I am thinking about extending our energy generation on Entropy with a Hydro Generator
to charge our LiFePO4 battery
bank when cruising.
The following question came up after doing some research
on charge controllers for electromagnetic generators such as wind
gens or hydro gens available for boats. Apart from COTS solutions there are some interesting smaller vendors for Hydro Generator
Turbines which I am currently considering for this purpose. Most of them offer a charge controller for the turbine, but this is always designed to charge Lead Acid battery
This got me thinking about obtaining the Hydro Generator 3 phase AC turbine and buying
a suitable charge controller from a different vendor/sector - if such a thing exists at all.
As you may know LiFePO4
like to be charged to a set point voltage and then charging
should stop. There is no need for fancy charging
profiles in this case.
So now I started searching for a magic device which fulfills the requirements for charging a LiFePO4 bank from a generator type energy source. (It should not really matter if this is a wind
or a hydro generator.)
I have identified the following requirements:
- Raw generator AC raw voltage range is not known yet, as I have not chosen the turbine yet, but it will be likely less than 50 V.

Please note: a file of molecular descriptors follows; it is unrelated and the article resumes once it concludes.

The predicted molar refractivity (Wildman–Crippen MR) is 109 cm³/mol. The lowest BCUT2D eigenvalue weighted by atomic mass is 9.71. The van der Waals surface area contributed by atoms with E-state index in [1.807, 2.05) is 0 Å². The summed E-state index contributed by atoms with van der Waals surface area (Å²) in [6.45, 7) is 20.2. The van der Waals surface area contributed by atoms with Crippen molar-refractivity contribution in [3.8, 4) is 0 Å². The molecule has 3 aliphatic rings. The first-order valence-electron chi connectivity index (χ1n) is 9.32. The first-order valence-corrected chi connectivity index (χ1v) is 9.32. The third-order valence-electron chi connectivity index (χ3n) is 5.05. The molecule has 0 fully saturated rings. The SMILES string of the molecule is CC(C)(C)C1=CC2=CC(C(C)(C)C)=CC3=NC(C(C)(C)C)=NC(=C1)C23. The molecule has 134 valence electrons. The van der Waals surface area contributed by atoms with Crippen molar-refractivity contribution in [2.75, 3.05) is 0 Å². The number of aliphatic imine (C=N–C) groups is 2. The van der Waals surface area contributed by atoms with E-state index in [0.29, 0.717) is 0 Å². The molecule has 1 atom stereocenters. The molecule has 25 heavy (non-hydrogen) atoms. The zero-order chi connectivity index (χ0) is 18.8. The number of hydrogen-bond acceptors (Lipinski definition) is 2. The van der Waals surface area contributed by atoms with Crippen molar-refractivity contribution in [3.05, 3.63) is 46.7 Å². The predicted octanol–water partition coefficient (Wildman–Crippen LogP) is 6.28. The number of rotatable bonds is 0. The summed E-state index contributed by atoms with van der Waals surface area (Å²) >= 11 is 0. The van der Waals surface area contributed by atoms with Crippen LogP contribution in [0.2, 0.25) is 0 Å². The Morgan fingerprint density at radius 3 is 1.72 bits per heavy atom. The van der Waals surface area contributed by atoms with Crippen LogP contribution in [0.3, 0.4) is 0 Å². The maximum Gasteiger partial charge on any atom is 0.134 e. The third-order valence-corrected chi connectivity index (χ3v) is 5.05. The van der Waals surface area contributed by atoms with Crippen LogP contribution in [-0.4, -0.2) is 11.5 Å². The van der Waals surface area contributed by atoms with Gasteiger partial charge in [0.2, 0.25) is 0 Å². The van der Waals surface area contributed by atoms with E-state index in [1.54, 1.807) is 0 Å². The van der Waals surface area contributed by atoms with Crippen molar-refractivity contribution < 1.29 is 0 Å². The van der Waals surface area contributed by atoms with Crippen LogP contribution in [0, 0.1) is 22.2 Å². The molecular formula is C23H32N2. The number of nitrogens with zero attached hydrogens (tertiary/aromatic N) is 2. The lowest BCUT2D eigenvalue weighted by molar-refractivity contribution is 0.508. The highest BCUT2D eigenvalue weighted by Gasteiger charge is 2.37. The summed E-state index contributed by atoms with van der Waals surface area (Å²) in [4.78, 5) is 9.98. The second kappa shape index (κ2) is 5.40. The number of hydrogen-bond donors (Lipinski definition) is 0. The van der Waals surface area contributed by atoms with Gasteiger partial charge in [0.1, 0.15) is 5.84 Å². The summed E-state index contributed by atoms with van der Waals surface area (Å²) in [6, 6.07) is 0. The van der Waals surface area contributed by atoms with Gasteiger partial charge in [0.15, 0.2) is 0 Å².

- The charge controller should ideally accept 3 phase AC. However it would be possible to add an external rectifier and feed the charge controller rectified AC (i. e. very choppy DC).
- The charge controller should ideally use MPPT and buck voltage regulation for efficiency reasons.
- The charge controller should produce a clean and constant 13.8 V (or better yet, adjustable) voltage when only lightly loaded (i. e. near 100 % SoC of the LiFePO4 bank). There should be no voltage spikes above the voltage set point (which could lead to unnoticed overcharging).
- The charge controller should be resistant to a short on the load side (which is basically what a LiFePO4 with < 100 % SoC is to a charging source) and be able to protect the generator from overload. This basically means that the charge controller should have an adjustable output current limit.
- The charge controller should ideally provide a digital input for shutting off the power output to the main load output, diverting it to a heating element attached to a "dump load" output of the controller. (However, this could also be done by external circuitry such as a make-before-break toggle relay between charger and battery load/dump load.)
If anyone knows if such a miracle device exists it would be great to hear about this.
If nothing is available on the market maybe it's time to eventually get out my rusty EE circuit design skills